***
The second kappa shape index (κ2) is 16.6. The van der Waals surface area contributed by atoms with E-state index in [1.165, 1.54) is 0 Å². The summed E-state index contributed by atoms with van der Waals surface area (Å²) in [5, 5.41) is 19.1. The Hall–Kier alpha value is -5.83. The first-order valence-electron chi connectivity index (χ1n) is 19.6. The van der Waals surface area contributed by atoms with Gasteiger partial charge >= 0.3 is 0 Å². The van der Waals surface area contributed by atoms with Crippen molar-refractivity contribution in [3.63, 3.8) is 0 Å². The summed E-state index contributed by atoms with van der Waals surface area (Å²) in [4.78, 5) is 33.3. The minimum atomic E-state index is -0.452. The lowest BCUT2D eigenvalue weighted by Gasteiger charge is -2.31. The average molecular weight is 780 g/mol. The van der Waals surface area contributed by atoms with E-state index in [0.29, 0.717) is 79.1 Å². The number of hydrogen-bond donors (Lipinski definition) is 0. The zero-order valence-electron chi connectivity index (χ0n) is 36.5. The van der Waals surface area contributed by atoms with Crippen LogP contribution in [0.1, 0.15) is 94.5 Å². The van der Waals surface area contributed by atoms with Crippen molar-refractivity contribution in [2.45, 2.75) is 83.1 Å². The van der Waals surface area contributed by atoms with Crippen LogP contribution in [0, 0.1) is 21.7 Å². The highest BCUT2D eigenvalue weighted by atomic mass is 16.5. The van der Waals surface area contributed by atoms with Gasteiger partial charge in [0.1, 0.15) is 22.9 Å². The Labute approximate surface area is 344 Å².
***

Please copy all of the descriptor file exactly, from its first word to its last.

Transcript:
The second kappa shape index (κ2) is 16.6. The van der Waals surface area contributed by atoms with E-state index in [1.165, 1.54) is 0 Å². The summed E-state index contributed by atoms with van der Waals surface area (Å²) in [5, 5.41) is 19.1. The Hall–Kier alpha value is -5.83. The first-order valence-electron chi connectivity index (χ1n) is 19.6. The van der Waals surface area contributed by atoms with Gasteiger partial charge >= 0.3 is 0 Å². The van der Waals surface area contributed by atoms with Crippen molar-refractivity contribution in [3.63, 3.8) is 0 Å². The summed E-state index contributed by atoms with van der Waals surface area (Å²) in [4.78, 5) is 33.3. The minimum atomic E-state index is -0.452. The lowest BCUT2D eigenvalue weighted by Gasteiger charge is -2.31. The average molecular weight is 780 g/mol. The van der Waals surface area contributed by atoms with E-state index in [0.29, 0.717) is 79.1 Å². The number of hydrogen-bond donors (Lipinski definition) is 0. The zero-order valence-electron chi connectivity index (χ0n) is 36.5. The van der Waals surface area contributed by atoms with Crippen LogP contribution in [0.1, 0.15) is 94.5 Å². The van der Waals surface area contributed by atoms with Crippen molar-refractivity contribution in [2.45, 2.75) is 83.1 Å². The van der Waals surface area contributed by atoms with Crippen LogP contribution in [0, 0.1) is 21.7 Å². The highest BCUT2D eigenvalue weighted by atomic mass is 16.5. The van der Waals surface area contributed by atoms with Gasteiger partial charge in [0.1, 0.15) is 22.9 Å². The Labute approximate surface area is 344 Å².